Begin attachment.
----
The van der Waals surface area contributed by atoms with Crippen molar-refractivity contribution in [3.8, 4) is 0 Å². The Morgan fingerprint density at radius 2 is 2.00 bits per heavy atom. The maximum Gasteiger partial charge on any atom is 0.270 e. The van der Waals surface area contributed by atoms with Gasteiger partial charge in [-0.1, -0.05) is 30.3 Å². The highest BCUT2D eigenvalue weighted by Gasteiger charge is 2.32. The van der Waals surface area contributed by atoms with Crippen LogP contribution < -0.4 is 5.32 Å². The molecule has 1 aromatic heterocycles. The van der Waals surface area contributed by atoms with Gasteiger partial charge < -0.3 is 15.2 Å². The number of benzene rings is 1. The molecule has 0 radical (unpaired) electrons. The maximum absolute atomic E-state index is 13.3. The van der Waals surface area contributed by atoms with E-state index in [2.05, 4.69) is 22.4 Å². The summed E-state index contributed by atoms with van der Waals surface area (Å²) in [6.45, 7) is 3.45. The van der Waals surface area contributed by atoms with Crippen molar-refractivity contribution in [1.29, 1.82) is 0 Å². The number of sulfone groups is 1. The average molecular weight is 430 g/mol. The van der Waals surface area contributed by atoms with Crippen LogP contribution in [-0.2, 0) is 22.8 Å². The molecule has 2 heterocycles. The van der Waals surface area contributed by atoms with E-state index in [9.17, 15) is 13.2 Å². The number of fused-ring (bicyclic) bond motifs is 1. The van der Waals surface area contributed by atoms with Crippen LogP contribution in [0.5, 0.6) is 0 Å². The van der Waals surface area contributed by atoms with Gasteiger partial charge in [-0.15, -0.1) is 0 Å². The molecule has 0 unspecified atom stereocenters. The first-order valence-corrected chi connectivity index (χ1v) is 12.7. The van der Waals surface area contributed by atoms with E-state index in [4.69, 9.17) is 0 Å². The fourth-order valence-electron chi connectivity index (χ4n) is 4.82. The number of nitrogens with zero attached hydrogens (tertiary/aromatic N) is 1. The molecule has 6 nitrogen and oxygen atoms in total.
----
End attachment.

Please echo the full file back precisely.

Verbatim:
The van der Waals surface area contributed by atoms with Crippen molar-refractivity contribution in [3.8, 4) is 0 Å². The Morgan fingerprint density at radius 2 is 2.00 bits per heavy atom. The maximum Gasteiger partial charge on any atom is 0.270 e. The van der Waals surface area contributed by atoms with Gasteiger partial charge in [-0.1, -0.05) is 30.3 Å². The highest BCUT2D eigenvalue weighted by Gasteiger charge is 2.32. The van der Waals surface area contributed by atoms with Crippen LogP contribution < -0.4 is 5.32 Å². The molecule has 1 aromatic heterocycles. The van der Waals surface area contributed by atoms with Gasteiger partial charge < -0.3 is 15.2 Å². The number of benzene rings is 1. The molecule has 0 radical (unpaired) electrons. The maximum absolute atomic E-state index is 13.3. The van der Waals surface area contributed by atoms with E-state index in [2.05, 4.69) is 22.4 Å². The summed E-state index contributed by atoms with van der Waals surface area (Å²) in [6.45, 7) is 3.45. The van der Waals surface area contributed by atoms with Crippen molar-refractivity contribution in [1.29, 1.82) is 0 Å². The number of sulfone groups is 1. The average molecular weight is 430 g/mol. The van der Waals surface area contributed by atoms with Crippen LogP contribution in [-0.2, 0) is 22.8 Å². The molecule has 2 heterocycles. The van der Waals surface area contributed by atoms with E-state index in [9.17, 15) is 13.2 Å². The number of fused-ring (bicyclic) bond motifs is 1. The van der Waals surface area contributed by atoms with Crippen LogP contribution in [0.5, 0.6) is 0 Å². The van der Waals surface area contributed by atoms with Gasteiger partial charge in [-0.15, -0.1) is 0 Å². The molecule has 0 unspecified atom stereocenters. The first-order valence-corrected chi connectivity index (χ1v) is 12.7. The van der Waals surface area contributed by atoms with E-state index in [4.69, 9.17) is 0 Å². The fourth-order valence-electron chi connectivity index (χ4n) is 4.82. The number of nitrogens with zero attached hydrogens (tertiary/aromatic N) is 1. The molecule has 6 nitrogen and oxygen atoms in total.